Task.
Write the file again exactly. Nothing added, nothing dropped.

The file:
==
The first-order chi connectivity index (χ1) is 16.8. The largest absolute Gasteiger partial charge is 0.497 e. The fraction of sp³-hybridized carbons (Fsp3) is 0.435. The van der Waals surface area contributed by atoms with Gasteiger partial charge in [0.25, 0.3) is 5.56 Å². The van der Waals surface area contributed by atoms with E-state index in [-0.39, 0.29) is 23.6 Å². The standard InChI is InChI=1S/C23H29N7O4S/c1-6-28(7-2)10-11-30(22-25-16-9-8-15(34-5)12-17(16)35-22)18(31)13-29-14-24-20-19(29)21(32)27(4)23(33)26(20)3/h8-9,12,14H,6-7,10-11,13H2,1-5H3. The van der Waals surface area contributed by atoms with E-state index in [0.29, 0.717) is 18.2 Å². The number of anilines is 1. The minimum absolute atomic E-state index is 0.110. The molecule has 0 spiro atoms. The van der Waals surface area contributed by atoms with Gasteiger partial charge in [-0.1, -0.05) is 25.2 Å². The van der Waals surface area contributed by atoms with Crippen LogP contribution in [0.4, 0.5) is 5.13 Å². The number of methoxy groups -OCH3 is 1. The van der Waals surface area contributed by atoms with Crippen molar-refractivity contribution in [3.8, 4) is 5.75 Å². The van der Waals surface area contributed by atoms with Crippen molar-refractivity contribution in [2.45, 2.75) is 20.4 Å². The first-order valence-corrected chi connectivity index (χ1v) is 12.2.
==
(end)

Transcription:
The first-order chi connectivity index (χ1) is 16.8. The largest absolute Gasteiger partial charge is 0.497 e. The fraction of sp³-hybridized carbons (Fsp3) is 0.435. The van der Waals surface area contributed by atoms with Gasteiger partial charge in [0.25, 0.3) is 5.56 Å². The van der Waals surface area contributed by atoms with E-state index in [-0.39, 0.29) is 23.6 Å². The standard InChI is InChI=1S/C23H29N7O4S/c1-6-28(7-2)10-11-30(22-25-16-9-8-15(34-5)12-17(16)35-22)18(31)13-29-14-24-20-19(29)21(32)27(4)23(33)26(20)3/h8-9,12,14H,6-7,10-11,13H2,1-5H3. The van der Waals surface area contributed by atoms with E-state index in [0.29, 0.717) is 18.2 Å². The number of anilines is 1. The minimum absolute atomic E-state index is 0.110. The molecule has 0 spiro atoms. The van der Waals surface area contributed by atoms with Gasteiger partial charge in [-0.1, -0.05) is 25.2 Å². The van der Waals surface area contributed by atoms with Crippen LogP contribution in [0.4, 0.5) is 5.13 Å². The number of methoxy groups -OCH3 is 1. The van der Waals surface area contributed by atoms with Crippen molar-refractivity contribution in [3.8, 4) is 5.75 Å². The van der Waals surface area contributed by atoms with Crippen molar-refractivity contribution in [2.45, 2.75) is 20.4 Å². The first-order valence-corrected chi connectivity index (χ1v) is 12.2.